The last couple of days, my Twitter has been flooded with opinions and debates about a little 16-year-old from across the border. A girl who wanted the right to an education.
There have been endless viewpoints. Malala is a pawn. She’s a hero. She didn’t write her speech. She’s being played. What a badass. She deserves better than to be treated like a mouthpiece for vested interests. It’s all been well documented by anyone with a point of view.
The world is a shitty place. Shittier if you are a woman. There isn’t any place on earth a woman feels completely safe. There just isn’t. If you aren’t battling sexual harassment in the workplace, you’re hoping to make it home safe – that you won’t get raped and beaten and left for dead. Even home isn’t a safe haven for some of us. The spectrum of wrongs a woman faces are well documented, and people more articulate than I will ever be, have commented on them many times.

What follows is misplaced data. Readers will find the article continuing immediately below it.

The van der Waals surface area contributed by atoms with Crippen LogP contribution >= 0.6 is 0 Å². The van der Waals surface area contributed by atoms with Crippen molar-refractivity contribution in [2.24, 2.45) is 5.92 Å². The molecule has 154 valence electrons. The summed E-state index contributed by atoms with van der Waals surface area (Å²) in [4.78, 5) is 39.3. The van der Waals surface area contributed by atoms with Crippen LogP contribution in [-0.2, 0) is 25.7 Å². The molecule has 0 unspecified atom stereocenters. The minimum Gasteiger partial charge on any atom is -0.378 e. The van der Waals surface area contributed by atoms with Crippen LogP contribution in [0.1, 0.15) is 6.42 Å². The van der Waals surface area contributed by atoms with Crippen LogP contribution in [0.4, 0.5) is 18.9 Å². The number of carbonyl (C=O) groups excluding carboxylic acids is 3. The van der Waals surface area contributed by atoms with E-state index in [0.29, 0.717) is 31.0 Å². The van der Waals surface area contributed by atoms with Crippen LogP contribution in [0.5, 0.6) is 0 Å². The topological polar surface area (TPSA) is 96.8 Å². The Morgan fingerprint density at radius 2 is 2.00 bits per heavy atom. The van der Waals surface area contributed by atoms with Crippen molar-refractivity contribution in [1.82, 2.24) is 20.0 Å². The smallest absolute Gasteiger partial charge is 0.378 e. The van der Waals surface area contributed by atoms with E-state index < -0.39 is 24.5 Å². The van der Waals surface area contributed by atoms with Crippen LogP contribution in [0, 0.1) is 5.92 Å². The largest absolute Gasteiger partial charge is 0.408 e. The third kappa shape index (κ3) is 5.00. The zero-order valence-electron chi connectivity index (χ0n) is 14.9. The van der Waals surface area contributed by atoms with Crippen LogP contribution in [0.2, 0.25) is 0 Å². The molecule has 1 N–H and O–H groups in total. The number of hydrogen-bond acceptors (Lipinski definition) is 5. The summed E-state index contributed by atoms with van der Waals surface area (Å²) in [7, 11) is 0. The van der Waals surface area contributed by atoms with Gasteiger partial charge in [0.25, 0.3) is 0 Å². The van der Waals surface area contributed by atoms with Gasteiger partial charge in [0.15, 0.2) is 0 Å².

When I look at Malala, I don’t see pedestals or mouth pieces or groups with vested interests. All I see is a little girl who stood up to bullies. All I see is a brave little girl.
I have a five-year-old daughter.
She is a regular five-year-old who goes to a fabulous school where her teachers won’t just teach her the 3 Rs but also to be someone who cares about the world around her. She is one of the really lucky ones.
But, the world is a shitty place.
I want my daughter to have role models she can look up to as she grows up to be a citizen of this world. Role models who stand up for what they believe in.
I wish with all my heart Malala didn’t have to be a role model. That she could be just another normal, happy girl. Just like my daughter. But she isn’t. Nothing about her life is normal. I could do with some of her courage. We all could.
I couldn’t ask for a better role model for my little girl.